Digital Archives Initiative
Memorial University - Electronic Theses and Dissertations 1
menu off  add document to favorites : add page to favorites : reference url back to results : previous : next
 
 Search this object:
  
 0 hit(s) :: previous hit : next hit
  View:    
  previous page : next page
Document Description
TitleAn evaluation of a behavioural treatment programme directed at reducing pain anticipation versus one directed at using distraction as a coping strategy in patients with disproportionate dental anxiety
AuthorBlackwood, Jill Corinne
DescriptionThesis (M.Sc.) -- Memorial University of Newfoundland, 1986. Psychology
Date1986
Paginationvii, 97 leaves : ill.
SubjectAnxiety; Dentistry--Psychological aspects;
DegreeM.Sc.
Degree GrantorMemorial University of Newfoundland. Dept. of Psychology
DisciplinePsychology
LanguageEng
NotesBibliography : leaves 60-64.
AbstractMany studies investigating dental anxiety have concluded that dentally anxious individuals anticipate more pain than they actually experience during dental treatment. In view of this, a four week treatment programme based on relaxation and exposure in imagination was varied to include training in reconstruing pain anticipation realistically (experimental group) or distraction and thought stopping techniques to deal with anxiety responses (control group). A comparison was made of the relative efficacy of the two approaches. -- Twelve disproportionately dentally anxious individuals who answered a newspaper advertisement were selected on the basis of their scores on a dental anxiety scale. The clients were divided equally into two groups matched for age, level of dental anxiety and length of time since last dental visit. The programmes were carried out on a weekly basis by a clinical psychology graduate student and a clinical psychologist. Outcome was evaluated on the basis of dental anxiety scale scores, a measure of general anxiety, expectations of pain, and expectations of being able to keep a dental appointment, as well as actually visiting a dentist. Both programmes brought significant decreases in dental anxiety and pain expectations, with all subjects making an appointment and attending this initial visit. The inclusion of pain anticipation information, however, did not enhance treatment to the degree expected. On a measure of general anxiety, members of the experimental group rated themselves as less behaviourally avoidant at programme completion. This was thought to augur better for future dental visits.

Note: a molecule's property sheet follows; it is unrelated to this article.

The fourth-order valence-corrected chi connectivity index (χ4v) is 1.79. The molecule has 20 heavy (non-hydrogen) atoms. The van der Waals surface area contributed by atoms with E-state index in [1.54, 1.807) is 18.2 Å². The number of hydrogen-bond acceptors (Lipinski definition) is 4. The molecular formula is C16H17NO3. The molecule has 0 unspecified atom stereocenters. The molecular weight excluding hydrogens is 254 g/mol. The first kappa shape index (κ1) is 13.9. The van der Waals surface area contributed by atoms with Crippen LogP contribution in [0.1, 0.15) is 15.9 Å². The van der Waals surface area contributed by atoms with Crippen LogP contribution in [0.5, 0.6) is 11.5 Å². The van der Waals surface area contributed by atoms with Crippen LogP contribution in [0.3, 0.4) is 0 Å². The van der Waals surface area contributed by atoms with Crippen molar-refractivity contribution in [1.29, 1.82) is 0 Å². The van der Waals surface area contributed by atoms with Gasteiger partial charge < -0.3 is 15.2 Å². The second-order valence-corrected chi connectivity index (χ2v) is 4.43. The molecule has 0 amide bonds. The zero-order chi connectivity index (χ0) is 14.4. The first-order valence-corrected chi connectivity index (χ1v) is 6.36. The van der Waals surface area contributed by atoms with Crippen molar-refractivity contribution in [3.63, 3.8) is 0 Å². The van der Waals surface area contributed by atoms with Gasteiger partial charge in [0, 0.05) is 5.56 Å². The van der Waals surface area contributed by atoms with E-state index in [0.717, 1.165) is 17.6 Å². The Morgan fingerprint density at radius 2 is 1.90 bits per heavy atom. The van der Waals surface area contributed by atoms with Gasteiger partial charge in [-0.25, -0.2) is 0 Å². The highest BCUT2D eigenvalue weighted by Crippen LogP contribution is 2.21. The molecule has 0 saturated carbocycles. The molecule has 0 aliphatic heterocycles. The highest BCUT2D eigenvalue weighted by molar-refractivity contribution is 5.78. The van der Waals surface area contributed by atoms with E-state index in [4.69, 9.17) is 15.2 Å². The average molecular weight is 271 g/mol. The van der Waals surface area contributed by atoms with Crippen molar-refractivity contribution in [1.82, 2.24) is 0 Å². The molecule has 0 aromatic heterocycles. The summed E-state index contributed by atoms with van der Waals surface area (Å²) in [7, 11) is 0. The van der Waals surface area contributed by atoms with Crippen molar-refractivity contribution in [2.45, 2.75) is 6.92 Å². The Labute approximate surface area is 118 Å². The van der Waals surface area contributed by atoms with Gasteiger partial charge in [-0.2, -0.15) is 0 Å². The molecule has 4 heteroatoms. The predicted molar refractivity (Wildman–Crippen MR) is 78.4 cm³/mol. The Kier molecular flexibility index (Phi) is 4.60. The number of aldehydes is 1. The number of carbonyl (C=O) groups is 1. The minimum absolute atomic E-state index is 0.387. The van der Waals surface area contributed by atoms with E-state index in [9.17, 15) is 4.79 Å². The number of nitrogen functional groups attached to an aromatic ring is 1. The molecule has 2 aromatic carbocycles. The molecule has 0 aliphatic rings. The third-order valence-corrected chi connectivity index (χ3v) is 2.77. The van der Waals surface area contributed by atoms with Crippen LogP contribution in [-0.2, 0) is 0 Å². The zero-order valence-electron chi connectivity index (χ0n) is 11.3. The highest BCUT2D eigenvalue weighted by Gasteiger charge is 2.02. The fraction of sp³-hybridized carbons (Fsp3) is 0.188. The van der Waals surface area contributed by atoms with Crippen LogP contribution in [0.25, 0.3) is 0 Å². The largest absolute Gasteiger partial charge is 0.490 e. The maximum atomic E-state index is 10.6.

TypeText
Resource TypeElectronic thesis or dissertation
FormatImage/jpeg; Application/pdf
SourcePaper copy kept in the Centre for Newfoundland Studies, Memorial University Libraries
Local Identifier75370961
RightsThe author retains copyright ownership and moral rights in this thesis. Neither the thesis nor substantial extracts from it may be printed or otherwise reproduced without the author's permission.
CollectionElectronic Theses and Dissertations
Scanning StatusCompleted
PDF File(10.66 MB) -- http://collections.mun.ca/PDFs/theses/Blackwood_JillCorinne.pdf
CONTENTdm file name315533.cpd